New Hampshire Senate grants tentative approval to keep troubled juvenile prison open for two more years

The state Senate tentatively approved legislation on Thursday that would keep New Hampshire’s ailing juvenile prison open for nearly two more years.

The debate over the future of the Sununu Youth Services Center in Manchester started years ago but has come to a boil amid horrific allegations of sex abuse that span decades. Frustrated at spending $13 million a year to operate a 144-bed facility for about a dozen teenagers, lawmakers in 2021 ordered it to close by March 2023. But disagreements over how the facility could be replaced made it impossible to meet that deadline, and lawmakers are now considering extending several bills.

The proposal, sent to the Senate Finance Committee on Thursday, would require the state to bid on the project by March and construction of a new facility to be completed by November 2024. The new center would be built for 12 residents with room for up to 18 if necessary.

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The bill would allocate $15 million in federal American Rescue Plan Act funding for design and construction, although the Department of Administrative Services estimates the cost at $25 million and construction could take until 2028.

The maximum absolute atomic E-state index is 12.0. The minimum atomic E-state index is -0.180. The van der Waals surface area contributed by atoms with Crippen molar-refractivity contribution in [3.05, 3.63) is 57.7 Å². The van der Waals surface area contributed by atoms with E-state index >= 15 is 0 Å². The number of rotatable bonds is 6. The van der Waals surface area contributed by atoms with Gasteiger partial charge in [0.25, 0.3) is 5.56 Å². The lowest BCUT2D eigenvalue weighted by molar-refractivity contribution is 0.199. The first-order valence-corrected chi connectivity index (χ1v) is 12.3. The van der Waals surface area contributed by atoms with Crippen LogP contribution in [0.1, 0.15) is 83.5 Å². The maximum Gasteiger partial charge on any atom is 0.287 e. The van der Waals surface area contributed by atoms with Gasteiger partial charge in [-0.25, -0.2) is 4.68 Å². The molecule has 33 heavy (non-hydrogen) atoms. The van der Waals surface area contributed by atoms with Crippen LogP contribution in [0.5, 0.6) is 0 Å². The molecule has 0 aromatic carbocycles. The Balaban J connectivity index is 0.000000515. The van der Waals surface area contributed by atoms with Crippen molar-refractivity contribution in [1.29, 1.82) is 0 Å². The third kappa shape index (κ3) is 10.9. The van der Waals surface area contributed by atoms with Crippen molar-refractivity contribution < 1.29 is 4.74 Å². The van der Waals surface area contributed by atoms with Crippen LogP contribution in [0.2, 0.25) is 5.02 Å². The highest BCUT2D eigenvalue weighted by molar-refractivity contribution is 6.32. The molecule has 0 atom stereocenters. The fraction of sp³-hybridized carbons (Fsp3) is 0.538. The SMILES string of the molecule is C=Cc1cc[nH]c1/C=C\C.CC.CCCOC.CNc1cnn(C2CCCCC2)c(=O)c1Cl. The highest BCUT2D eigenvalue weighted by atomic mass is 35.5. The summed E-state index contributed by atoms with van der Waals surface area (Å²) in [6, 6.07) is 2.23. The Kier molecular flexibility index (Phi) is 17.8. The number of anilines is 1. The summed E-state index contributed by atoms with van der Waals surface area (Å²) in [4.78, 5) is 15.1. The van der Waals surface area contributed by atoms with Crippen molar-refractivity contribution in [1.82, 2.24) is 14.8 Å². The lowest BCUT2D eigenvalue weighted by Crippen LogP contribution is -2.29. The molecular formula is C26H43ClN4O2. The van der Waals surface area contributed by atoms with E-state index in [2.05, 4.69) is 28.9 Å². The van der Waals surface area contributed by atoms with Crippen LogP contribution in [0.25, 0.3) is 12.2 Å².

The New Hampshire Senate has authorized a juvenile detention center in the state to remain open for two more years.

The New Hampshire Senate has authorized a juvenile detention center in the state to remain open for two more years.

Lawmakers have not yet decided where the new facility will be built, but have mentioned Manchester, Concord or Hampstead as possibilities. In 2021, the State bought Hampstead Hospital with the aim of converting it into an inpatient and psychiatric treatment hospital for children and young adults.

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Two senators voted against the bill: Sen. Daryl Abbas of Salem and Sen. Regina Birdsell of Hampstead.

“My biggest concern right now is security,” said Birdsell, noting that Hampstead is a 35-minute drive from the nearest state police barracks. Last week it took 12 hospital workers and four or five local police officers to treat a girl who ran away, she said.

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Republican Senator Sharon Carson of Londonderry acknowledged those concerns but stressed that unlike the hospital, the new facility would be safe. And Democratic state Senator Becky Whitley of Hopkinton urged colleagues to remember the trauma faced by many children inside and outside the facility.

“We have come to this point after decades of documented and deeply disturbing abuse,” she said. “Money is important. Safety is important. But for me, children are most important. Although these children are often difficult, we know that they deserve our passion, support and commitment to do better.”

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